- July 28, 2015
- July 21, 2015
- July 21, 2015
Los Angeles City Council member Bernard Parks wants to allow owners who seismically retrofit apartment buildings to pass on 100 percent of the costs to tenants. He also wants the city to consider exempting these apartment owners from rent control laws. Under existing laws, only half of major rehabilitation costs can be passed through to tenants. Parks would like to transition to full cost pass through, “over a reasonable period of time.”
L.A. officials have known about the dangers of older buildings for years, but cost concerns have complicated earlier efforts to require privately owned buildings to retrofit. Many owners object to paying for costly earthquake improvements on their own. The City Council is looking into a state bond measure that would provide owners with additional aide to quake-proof their buildings, but Parks thinks the city should first consider other options, before going to the state for funding.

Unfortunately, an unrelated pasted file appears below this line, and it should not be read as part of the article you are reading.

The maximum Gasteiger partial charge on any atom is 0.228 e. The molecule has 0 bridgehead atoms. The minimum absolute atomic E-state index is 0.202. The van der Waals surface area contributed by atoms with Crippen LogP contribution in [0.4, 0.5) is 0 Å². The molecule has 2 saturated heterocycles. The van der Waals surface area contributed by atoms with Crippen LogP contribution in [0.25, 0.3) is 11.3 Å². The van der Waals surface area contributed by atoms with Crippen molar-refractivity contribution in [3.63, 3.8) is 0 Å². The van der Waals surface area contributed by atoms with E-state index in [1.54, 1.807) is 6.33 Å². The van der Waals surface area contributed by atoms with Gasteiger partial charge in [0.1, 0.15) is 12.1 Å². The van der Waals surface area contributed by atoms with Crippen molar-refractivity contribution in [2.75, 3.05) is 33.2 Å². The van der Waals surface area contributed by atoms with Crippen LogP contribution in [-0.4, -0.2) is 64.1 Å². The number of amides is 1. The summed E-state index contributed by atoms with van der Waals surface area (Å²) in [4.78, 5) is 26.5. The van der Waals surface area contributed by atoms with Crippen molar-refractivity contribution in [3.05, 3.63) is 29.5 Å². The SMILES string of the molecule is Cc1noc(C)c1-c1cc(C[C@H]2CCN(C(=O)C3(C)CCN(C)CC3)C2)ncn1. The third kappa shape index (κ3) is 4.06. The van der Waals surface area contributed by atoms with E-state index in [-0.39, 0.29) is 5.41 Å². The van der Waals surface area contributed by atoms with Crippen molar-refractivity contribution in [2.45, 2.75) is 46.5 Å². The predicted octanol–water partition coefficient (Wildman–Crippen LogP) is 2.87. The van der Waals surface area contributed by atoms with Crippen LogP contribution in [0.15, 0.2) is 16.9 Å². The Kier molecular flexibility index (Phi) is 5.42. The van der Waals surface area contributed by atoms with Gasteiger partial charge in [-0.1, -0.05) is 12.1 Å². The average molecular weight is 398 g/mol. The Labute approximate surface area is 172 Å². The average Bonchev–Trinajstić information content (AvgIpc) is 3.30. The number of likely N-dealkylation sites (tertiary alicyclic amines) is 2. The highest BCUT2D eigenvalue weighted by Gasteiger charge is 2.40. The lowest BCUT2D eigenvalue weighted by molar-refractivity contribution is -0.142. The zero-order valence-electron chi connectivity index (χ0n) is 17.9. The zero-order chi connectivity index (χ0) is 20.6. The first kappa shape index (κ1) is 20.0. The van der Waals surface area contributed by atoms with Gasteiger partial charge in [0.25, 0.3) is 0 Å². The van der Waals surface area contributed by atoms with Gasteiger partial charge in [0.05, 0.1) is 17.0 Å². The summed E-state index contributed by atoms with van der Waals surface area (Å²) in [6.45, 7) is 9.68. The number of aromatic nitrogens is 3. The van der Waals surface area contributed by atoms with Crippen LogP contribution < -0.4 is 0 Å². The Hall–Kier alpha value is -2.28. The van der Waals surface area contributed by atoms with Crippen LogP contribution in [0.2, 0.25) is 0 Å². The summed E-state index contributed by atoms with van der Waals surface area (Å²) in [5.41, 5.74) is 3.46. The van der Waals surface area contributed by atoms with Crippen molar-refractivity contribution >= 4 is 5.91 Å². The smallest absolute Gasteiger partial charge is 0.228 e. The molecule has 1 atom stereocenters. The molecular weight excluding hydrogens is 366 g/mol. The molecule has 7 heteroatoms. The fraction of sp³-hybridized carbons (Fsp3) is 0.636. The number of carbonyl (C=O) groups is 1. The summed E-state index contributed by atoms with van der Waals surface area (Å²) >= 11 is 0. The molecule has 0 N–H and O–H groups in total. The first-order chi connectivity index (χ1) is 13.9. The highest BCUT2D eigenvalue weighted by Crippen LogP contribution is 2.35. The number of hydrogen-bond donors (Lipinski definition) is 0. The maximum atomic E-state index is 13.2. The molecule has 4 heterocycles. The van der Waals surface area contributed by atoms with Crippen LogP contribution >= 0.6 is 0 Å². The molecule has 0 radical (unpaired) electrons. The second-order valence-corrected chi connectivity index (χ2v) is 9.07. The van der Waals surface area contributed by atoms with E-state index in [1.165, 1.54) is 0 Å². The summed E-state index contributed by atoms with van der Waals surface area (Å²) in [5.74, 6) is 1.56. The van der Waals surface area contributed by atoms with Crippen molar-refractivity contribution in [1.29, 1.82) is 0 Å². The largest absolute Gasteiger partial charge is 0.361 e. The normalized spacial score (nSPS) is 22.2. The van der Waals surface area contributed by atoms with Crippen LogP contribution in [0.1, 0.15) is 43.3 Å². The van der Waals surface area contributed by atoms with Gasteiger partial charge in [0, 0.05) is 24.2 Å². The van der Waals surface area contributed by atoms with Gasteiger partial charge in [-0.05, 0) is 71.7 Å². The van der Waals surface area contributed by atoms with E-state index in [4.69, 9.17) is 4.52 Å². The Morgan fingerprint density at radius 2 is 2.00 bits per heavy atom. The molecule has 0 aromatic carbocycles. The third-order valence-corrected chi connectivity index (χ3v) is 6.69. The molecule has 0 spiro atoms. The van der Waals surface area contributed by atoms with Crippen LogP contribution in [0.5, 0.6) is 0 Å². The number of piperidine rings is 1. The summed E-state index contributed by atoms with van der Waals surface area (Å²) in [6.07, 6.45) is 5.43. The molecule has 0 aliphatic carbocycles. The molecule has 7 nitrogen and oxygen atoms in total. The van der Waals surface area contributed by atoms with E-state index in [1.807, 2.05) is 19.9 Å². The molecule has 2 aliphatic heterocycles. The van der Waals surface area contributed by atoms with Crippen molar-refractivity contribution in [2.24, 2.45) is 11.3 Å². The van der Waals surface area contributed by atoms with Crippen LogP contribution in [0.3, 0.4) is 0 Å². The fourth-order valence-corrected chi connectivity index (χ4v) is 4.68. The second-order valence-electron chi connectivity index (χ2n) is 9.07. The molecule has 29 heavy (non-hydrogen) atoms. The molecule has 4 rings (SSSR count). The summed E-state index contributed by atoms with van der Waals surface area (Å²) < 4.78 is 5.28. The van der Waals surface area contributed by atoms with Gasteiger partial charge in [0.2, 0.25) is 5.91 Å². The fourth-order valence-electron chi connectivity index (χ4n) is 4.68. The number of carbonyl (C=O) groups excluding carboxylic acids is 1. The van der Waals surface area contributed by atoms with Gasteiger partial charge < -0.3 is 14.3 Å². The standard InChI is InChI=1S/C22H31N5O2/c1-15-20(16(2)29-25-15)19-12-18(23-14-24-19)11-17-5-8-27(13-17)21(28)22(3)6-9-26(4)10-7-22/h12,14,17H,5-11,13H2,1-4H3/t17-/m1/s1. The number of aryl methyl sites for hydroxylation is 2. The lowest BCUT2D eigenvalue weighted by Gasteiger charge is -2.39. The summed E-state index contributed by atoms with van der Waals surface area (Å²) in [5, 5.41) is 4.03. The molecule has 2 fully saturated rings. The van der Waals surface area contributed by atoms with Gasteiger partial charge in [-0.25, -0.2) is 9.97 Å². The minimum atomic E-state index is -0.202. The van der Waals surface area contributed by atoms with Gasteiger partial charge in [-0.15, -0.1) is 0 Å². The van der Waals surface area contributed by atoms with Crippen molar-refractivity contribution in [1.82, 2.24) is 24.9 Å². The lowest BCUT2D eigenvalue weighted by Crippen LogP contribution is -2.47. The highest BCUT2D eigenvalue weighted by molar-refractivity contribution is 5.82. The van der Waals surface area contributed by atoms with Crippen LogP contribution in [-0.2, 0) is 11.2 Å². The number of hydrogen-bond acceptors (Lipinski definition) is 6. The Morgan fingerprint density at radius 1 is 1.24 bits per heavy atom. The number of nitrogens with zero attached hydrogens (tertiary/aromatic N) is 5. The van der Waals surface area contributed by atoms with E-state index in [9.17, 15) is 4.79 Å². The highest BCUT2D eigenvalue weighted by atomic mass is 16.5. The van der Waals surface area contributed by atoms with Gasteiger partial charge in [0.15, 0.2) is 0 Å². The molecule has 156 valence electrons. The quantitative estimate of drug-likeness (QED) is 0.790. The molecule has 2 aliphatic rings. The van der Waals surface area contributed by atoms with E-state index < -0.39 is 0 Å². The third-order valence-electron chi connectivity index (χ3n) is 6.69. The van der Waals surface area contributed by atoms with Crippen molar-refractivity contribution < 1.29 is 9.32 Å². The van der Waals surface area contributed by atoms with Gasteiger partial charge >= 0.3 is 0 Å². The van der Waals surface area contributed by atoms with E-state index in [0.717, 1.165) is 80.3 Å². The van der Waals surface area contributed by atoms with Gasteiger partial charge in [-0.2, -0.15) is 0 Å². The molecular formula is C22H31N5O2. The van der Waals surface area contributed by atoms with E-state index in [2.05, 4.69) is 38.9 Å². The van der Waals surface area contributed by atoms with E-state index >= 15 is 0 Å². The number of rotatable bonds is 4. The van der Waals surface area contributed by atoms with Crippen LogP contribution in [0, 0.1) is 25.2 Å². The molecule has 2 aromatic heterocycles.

A Los Angeles tenants-rights group said tenants cannot afford to foot the entire bill for seismic upgrades. Apartment owners welcomed Parks' idea but added officials should still pursue other ways of helping pay for the costs.
In San Francisco, officials waive rent control limits on rent increases when owners seismically retrofit their apartment buildings. Owners are allowed to pass along the full retrofit costs to tenants, including those on rent control, over a 20-year period. Extremely low-income tenants, such as those on food stamps, are exempt from the rent increases. The San Francisco Board of Supervisors last year required about 3,000 wooden apartment buildings with weak ground floors to be strengthened. The San Francisco law makes owners responsible for completing the retrofits. Owners can finance them with private loans or city loans that could be repaid through additional property taxes.
After the retrofit, tenants would see monthly rent increases of probably $8 to $50 a month if they were not classified as very low income. Retrofitting an apartment building in San Francisco is estimated to cost $60,000 to $130,000.
(Sources: Los Angeles Times, Apartment Association of Greater Los Angeles)
The 2015 NAA Education Conference & Exposition continued on Saturday, June 27 with the NAA Awards Celebration Breakfast and speaker Doc Hendley.